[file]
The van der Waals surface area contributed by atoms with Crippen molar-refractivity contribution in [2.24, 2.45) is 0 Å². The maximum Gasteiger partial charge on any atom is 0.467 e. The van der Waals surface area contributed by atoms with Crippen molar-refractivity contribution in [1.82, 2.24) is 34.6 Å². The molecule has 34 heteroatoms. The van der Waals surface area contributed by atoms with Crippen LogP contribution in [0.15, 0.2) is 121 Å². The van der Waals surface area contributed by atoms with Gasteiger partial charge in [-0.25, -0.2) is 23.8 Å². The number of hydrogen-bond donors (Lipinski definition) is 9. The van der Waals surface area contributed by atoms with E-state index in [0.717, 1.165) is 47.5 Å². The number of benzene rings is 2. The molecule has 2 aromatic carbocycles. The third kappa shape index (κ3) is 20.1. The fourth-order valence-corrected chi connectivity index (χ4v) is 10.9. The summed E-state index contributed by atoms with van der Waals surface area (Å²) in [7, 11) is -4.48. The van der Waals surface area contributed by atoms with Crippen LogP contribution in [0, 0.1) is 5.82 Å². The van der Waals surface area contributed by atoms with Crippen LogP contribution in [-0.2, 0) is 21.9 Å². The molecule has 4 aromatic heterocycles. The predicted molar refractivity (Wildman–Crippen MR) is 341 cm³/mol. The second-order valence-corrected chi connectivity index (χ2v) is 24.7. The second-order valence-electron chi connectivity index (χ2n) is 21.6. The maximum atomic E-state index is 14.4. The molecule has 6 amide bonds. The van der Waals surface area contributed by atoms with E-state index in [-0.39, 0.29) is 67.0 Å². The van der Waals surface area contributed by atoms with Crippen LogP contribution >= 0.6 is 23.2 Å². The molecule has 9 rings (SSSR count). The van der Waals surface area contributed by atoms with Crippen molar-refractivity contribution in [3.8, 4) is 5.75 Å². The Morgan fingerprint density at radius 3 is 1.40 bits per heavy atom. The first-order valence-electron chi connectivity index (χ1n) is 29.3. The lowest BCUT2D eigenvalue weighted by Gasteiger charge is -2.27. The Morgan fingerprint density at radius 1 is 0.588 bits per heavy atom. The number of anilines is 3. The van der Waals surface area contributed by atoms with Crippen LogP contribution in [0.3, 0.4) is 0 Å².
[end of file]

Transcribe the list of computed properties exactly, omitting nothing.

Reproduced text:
The van der Waals surface area contributed by atoms with Crippen molar-refractivity contribution in [2.24, 2.45) is 0 Å². The maximum Gasteiger partial charge on any atom is 0.467 e. The van der Waals surface area contributed by atoms with Crippen molar-refractivity contribution in [1.82, 2.24) is 34.6 Å². The molecule has 34 heteroatoms. The van der Waals surface area contributed by atoms with Crippen LogP contribution in [0.15, 0.2) is 121 Å². The van der Waals surface area contributed by atoms with Gasteiger partial charge in [-0.25, -0.2) is 23.8 Å². The number of hydrogen-bond donors (Lipinski definition) is 9. The van der Waals surface area contributed by atoms with E-state index in [0.717, 1.165) is 47.5 Å². The number of benzene rings is 2. The molecule has 2 aromatic carbocycles. The third kappa shape index (κ3) is 20.1. The fourth-order valence-corrected chi connectivity index (χ4v) is 10.9. The summed E-state index contributed by atoms with van der Waals surface area (Å²) in [7, 11) is -4.48. The van der Waals surface area contributed by atoms with Crippen LogP contribution in [0, 0.1) is 5.82 Å². The van der Waals surface area contributed by atoms with Crippen LogP contribution in [-0.2, 0) is 21.9 Å². The molecule has 4 aromatic heterocycles. The predicted molar refractivity (Wildman–Crippen MR) is 341 cm³/mol. The second-order valence-corrected chi connectivity index (χ2v) is 24.7. The second-order valence-electron chi connectivity index (χ2n) is 21.6. The maximum atomic E-state index is 14.4. The molecule has 6 amide bonds. The van der Waals surface area contributed by atoms with E-state index in [-0.39, 0.29) is 67.0 Å². The van der Waals surface area contributed by atoms with Crippen LogP contribution >= 0.6 is 23.2 Å². The molecule has 9 rings (SSSR count). The van der Waals surface area contributed by atoms with Crippen molar-refractivity contribution in [3.8, 4) is 5.75 Å². The Morgan fingerprint density at radius 3 is 1.40 bits per heavy atom. The first-order valence-electron chi connectivity index (χ1n) is 29.3. The lowest BCUT2D eigenvalue weighted by Gasteiger charge is -2.27. The Morgan fingerprint density at radius 1 is 0.588 bits per heavy atom. The number of anilines is 3. The van der Waals surface area contributed by atoms with Crippen LogP contribution in [0.3, 0.4) is 0 Å².